“The biggest problem is that Java is really slow. On a pure cpu / memory / display / communications level, most modern cell phones should be considerably better gaming platforms than a Game Boy Advanced. …. there is just no excuse for having 10+ millisecond granularity in timing. Given that the java paradigm is sort of thread-happy anyway, having a real scheduler that Does The Right Thing with priorities and hardware interfacing would be an obvious thing. Pressing a key should generate a hardware interrupt, which should immediately activate the key listening thread, which should be able to immediately kill an in-process rendering and restart another one if desired. The attitude seems to be 15 msec here, 20 there, stick it on a queue, finish up a timeslice, who cares, right?

There was a period of time when the promise was that Java would take over the desktop. Every company was focused on either “standardizing” on Java as their language of choice for desktop development/deployment or was fighting like hell to try and dilute the “write once, run anywhere” promise of Java to maintain their proprietary stranglehold on a particular piece of the market. All the while, Sun milked the hell out of it, spending massive marketing dollars perpetuating the promise.

But that promise has certainly never been realized. And, now, it looks like it never will. Can you name a single commercial desktop application that is implemented largely in Java? I can’t. Sure, there are a number of various random products that are dominating particular niches. But when I look at the boxes of software in CompUSA or an Apple Store, I don’t think I have seen a single piece of popular or “major” software written in Java.

What John said above is largely why. Java is a great general purpose language. I have written tens of thousands of lines of Java code for various random web and web related applications and enjoyed doing so quite a bit. If you remember, I was one of the handful of developers in the WebObjects community that fully embraced the move to Java.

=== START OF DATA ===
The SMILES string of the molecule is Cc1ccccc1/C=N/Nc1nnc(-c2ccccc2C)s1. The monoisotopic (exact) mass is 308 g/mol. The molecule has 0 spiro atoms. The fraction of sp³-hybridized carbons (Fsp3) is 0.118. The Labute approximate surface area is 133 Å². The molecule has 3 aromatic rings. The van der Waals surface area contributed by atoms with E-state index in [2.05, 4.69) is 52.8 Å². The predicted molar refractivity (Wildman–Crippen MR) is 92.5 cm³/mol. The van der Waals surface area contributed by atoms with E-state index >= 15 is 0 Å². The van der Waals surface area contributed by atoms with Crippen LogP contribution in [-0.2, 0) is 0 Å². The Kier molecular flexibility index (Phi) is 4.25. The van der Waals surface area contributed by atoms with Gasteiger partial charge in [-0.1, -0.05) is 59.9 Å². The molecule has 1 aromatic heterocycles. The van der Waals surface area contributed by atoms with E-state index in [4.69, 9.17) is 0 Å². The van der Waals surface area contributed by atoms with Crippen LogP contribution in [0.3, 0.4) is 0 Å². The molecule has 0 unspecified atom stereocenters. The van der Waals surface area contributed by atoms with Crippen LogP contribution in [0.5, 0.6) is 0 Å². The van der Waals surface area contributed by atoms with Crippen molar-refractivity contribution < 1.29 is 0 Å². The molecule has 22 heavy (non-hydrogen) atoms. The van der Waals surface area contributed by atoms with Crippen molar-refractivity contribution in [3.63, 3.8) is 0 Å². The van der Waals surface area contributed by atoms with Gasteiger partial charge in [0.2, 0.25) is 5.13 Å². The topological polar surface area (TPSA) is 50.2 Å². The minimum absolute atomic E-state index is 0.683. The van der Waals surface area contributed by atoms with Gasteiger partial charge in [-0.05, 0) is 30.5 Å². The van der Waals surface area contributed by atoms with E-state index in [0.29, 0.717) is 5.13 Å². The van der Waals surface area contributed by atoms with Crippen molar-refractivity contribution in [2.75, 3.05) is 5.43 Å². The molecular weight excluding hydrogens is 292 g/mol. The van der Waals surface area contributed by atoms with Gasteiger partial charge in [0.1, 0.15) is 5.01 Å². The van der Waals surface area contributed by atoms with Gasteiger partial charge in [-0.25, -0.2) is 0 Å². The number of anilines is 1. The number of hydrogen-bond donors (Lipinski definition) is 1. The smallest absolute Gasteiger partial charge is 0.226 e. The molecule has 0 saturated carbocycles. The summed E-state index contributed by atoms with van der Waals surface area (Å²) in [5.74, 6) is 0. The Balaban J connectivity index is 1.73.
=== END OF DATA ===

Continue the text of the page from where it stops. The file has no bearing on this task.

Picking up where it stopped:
Java has failed on the desktop because the architecture does not yield a decent and responsive user experience without a tremendous amount of effort fighting against the “natural” patterns of the various toolkits. The promise of Write Once, Run Anywhere mostly– well, pretty often– works for non-UI applications. For UI applications, the differences between platform and UI philosophy mean that WORA also yields a user experience that is alien to the platform.

Likewise, the very architecture of Java naturally incurs latency throughout any Java realized UI. As John said “15msec here, 20 there, stick it in queue … who cares?” For UI development, that is a deal killer.

World of Warcraft Part II

Saturday, April 9th, 2005

My second month of World of Warcraft just expired. The plan is to pay month to month and skip a month or so in between.

So, back to the world of the hacker-productive, hopefully. I wonder how many open source projects have seen a significant slow down in their release cycles as a result of WoW?

It really is a very, very well done game. There is a bit of tedium to it after a while in that the core of the game is a kill-collect-sell-upgrade-rinse-repeat endless cycle. Fortunately, playing with a boatload of your friends, a huge variety of quests and just a really beautifully well done environment results in a very entertaining play experience.

Whether actively playing or not, I’m certainly going to follow the evolution of the Warcraft environment. Blizzard has laid a foundation that is pretty much unlimited in its potential. If the world ever becomes “too small”, they merely have to add continents or new planets with means of traveling between. It is interesting to observe that the Warcraft setting is not free of technology, thus providing the potential for unlimited changes or additions through the use of creative inventions/devices.